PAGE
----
Which Joe gave his name to ‘sloppy joes’? We look at five interesting sandwiches and their lexical origins.
Not relevant or appropriate:‘the details are likely to be inapplicable to other designs’
irrelevant, immaterial, not germane, not pertinent, unrelated, unconnected, extraneous, beside the point, nothing to do with itinadmissibleinappropriate, inapposite, inaptimpertinentView synonyms
- ‘Take from it what you will, and ignore what you find inapplicable to your own life. I hope you find it as beautiful as I do.’
- ‘From the beginning of my promotion efforts it was evident that the consumer education model as applied to colleagues is inapplicable for our academic setting.’
- ‘The current Apiculture Act, adopted in 1983, was completely inapplicable to new social conditions, the authors wrote in their reasoning for the bill.’
- ‘He cited that the law was over 36 years old and was inapplicable to today's conditions and that it should be updated in order to more effectively deal with modern business operations.’
- ‘If these writers possessed some illumination in their own fields-English or Media Studies, say, or Semiotics-the term would be inapplicable.’
- ‘That fact makes certain legal rules formally inapplicable, and the novelty of the situation creates a dilemma for both the government and for immigrants.’
- ‘With a late tax return showing a tax underpayment, the mailbox rule is inapplicable.’
- ‘We need to target resources towards generating relevant evidence rather than recycling inadequate or inapplicable evidence.’
- ‘If the couple are mere cohabitants, the MWPA 1964 is inapplicable and on the face of it the common law rules will apply.’
- ‘Estimates based on proximal limb-bone circumference data are more accurate but are inapplicable where postcranial remains are unknown.’
- ‘In sum, a careful analysis of the Levitt and Venkatesh study suggests that present orientation is at best an incomplete and often inapplicable theory of crime.’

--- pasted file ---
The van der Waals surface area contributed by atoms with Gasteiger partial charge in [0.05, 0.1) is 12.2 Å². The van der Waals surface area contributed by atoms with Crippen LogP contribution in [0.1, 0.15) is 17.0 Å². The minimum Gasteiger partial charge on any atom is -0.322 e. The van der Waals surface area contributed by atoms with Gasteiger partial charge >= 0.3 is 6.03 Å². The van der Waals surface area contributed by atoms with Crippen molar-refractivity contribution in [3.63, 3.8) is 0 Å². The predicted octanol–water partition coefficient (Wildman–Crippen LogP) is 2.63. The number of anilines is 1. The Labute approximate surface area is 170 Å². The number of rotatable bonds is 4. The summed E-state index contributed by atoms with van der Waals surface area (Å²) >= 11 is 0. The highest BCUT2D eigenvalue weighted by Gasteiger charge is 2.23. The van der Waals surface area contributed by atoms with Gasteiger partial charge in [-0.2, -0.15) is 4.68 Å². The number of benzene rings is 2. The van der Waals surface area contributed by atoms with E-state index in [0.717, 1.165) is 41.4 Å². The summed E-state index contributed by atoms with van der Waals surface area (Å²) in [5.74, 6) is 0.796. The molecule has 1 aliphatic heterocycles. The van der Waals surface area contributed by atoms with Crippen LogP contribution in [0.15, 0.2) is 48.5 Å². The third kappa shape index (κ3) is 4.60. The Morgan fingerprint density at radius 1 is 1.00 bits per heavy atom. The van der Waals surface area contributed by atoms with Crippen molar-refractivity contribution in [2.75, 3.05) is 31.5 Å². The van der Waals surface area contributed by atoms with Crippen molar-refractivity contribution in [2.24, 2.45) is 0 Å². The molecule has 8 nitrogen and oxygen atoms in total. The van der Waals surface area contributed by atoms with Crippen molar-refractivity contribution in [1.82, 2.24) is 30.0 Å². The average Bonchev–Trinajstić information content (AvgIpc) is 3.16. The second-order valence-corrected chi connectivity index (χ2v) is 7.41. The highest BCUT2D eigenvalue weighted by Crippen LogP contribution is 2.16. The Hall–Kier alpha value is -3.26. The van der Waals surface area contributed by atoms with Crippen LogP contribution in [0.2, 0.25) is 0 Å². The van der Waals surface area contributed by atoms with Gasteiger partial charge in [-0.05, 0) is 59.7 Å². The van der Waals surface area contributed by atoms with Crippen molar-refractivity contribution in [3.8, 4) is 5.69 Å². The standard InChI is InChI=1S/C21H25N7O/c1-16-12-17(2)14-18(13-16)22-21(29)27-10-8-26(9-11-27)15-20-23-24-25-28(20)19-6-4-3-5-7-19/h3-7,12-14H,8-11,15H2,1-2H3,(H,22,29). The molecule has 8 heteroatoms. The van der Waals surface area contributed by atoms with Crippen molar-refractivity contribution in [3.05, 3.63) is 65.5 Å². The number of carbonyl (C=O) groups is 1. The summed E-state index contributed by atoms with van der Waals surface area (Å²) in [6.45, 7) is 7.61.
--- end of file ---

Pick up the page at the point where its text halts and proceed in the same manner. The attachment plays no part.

- ‘My research showed that the questionnaire concerned was basically inapplicable to general population groups.’
- ‘A modified version of this argument seems to me much sounder in general, but inapplicable to the present case.’
- ‘So, what we have here is a situation where what we normally think of as legal procedures simply are inapplicable.’
- ‘Are such pronouncements context-specific in a way that renders them inapplicable today?’
- ‘There is no evidence of such a payment so the general rule is inapplicable.’
- ‘It is believed that, in addition, the rule would be inapplicable if a clause respecting further advances to be made by the first mortgagee was brought to the second mortgagee's attention.’
- ‘In these days, Parliament has passed one law, which it amended twice because it turned out that it is inapplicable in reality.’
- ‘What's striking about this proposal is how utterly inapplicable those arguments are here.’
- ‘But while these are promising examples of an approach that pursues truth above all else, they are inapplicable to the United States for two reasons.’
We take a look at several popular, though confusing, punctuation marks.
From Afghanistan to Zimbabwe, discover surprising and intriguing language facts from around the globe.
The definitions of ‘buddy’ and ‘bro’ in the OED have recently been revised. We explore their history and increase in popularity.